principles in practice

Individuals are provided a clear and appropriate message about their rights and responsibilities



Task clarity, consistency, and interpersonal boundaries

principles in practice

Respectful and professional boundaries are maintained



Ensuring physical and emotional

principles in practice

Common areas are welcoming and privacy is respected



Making decisions with the individual and sharing power

principles in practice

Individuals are provided a significant role in planning and evaluating services

Our Action Teams

Community Outreach & Engagement Action Team:

The Community Outreach & Engagement Team is responsible for engaging with the community through tabling events where they will discuss the effects of trauma and how Resilient LV is working to increase protective factors within the community.

Data Action Team:

The Data Action Team is responsible for gathering data that shows the positive impact of Resilient LV in the community as well as cataloging the progress of Resilient LV through trainings, events, and engagement.

Training & Information Action Team:

The Training & Information Action Team is responsible for creating standard Resilient LV branded training content and gathering a list of approved local trainers to represent Resilient LV as well as documenting other available trainers within the Lehigh Valley that will be available via request.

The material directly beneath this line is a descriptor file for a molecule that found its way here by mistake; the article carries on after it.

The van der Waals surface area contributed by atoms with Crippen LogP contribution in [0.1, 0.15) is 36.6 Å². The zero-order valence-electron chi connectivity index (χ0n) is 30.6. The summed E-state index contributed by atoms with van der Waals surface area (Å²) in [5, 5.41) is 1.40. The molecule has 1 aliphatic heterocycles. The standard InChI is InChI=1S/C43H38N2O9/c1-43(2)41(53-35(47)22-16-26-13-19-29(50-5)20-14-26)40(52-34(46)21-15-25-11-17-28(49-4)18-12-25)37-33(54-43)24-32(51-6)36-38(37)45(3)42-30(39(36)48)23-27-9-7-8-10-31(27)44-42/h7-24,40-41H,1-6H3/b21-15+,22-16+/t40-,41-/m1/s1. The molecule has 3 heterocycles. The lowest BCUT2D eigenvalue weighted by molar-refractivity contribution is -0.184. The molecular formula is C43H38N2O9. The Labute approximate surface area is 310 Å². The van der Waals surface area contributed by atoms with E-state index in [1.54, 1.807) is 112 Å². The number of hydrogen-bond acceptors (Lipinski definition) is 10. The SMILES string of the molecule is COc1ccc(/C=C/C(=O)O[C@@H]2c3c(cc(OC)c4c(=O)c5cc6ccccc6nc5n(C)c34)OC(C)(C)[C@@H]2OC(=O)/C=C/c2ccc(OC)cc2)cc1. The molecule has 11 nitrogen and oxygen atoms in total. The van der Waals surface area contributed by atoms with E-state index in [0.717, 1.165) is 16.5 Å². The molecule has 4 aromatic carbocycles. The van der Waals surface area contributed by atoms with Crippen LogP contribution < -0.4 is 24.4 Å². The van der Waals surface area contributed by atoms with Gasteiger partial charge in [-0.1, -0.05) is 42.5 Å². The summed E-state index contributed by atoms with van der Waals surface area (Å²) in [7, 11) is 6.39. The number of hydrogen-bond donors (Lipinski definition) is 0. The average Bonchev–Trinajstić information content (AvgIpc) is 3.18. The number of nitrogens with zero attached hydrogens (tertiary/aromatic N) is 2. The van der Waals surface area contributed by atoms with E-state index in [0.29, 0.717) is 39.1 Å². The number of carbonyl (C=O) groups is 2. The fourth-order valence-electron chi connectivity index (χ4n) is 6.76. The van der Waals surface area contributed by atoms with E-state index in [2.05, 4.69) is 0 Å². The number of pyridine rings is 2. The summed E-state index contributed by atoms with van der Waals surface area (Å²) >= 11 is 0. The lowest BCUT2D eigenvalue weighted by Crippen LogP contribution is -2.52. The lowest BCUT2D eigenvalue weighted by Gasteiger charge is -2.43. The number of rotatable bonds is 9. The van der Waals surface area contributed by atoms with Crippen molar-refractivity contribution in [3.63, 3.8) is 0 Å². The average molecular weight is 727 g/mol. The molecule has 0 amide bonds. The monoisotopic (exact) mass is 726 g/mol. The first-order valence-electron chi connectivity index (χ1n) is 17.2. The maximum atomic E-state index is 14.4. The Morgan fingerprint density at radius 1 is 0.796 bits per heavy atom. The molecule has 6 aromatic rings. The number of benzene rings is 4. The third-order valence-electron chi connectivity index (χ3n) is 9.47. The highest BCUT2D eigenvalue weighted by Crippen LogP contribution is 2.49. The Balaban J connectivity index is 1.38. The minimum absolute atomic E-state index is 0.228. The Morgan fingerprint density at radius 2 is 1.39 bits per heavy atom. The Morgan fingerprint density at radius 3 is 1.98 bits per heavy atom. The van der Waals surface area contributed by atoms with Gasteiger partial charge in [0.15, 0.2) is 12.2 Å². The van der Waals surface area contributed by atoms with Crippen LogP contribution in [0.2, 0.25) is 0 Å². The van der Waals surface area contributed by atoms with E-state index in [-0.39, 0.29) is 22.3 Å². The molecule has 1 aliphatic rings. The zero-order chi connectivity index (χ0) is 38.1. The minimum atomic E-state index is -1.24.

United Way Greater Lehigh Valley’s Role:

United Way of the Greater Lehigh Valley provides backbone leadership for Resilient Lehigh Valley, and acts as a fiscal agent. UWGLV’s Senior Director of Education, Beth Tomlinson, founded the Lehigh Valley Trauma Awareness Collaborative, the original name of Resilient Lehigh Valley, and continues to lead and support this regional collective impact effort today. Ashi Singh, a Trauma Awareness VISTA (Volunteers in Service To America), part of the national AmeriCorps program, helps to operationalize the action teams, social media and data collection for Resilient Lehigh Valley and is also supported by the United Way. UWGLV also provides marketing, grant writing and financial services to support Resilient Lehigh Valley as well.

Partnership with PCCD (PA Commission on Crime and Delinquency):

UWGLV applied for and was awarded a PCCD grant to reduce youth violence and suspensions in school and increase youth resiliency through helping schools adopt a trauma informed approach, enhancing police- school communication and collaboration through the Handle With Care model, and raising provider, parent and community awareness of the impact of childhood trauma through a resource rich Resilient Lehigh Valley website and outreach materials. We are currently training 50 trainers in trauma informed care, half with a focus on trauma informed schools and the remainder with a focus on trauma informed health and human service agencies. This grant allowed UWGLV to hire a part-time PCCD grant project coordinator, Monica Georges, who is responsible for developing measurement tools, collecting and analyzing data, and developing Handle With Care training and promotional materials. PCCD funding has also allowed Resilient Lehigh Valley to launch child abuse and neglect prevention materials and social media campaign when schools and child care centers closed down due to covid 19.

Get Involved

Sign up for a training session
Check out our resources in trauma awareness and trauma-informed care Discover Resources
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Join one of our four action teams or the full coalition Join now

Be a champion for trauma informed care and systems in your own community!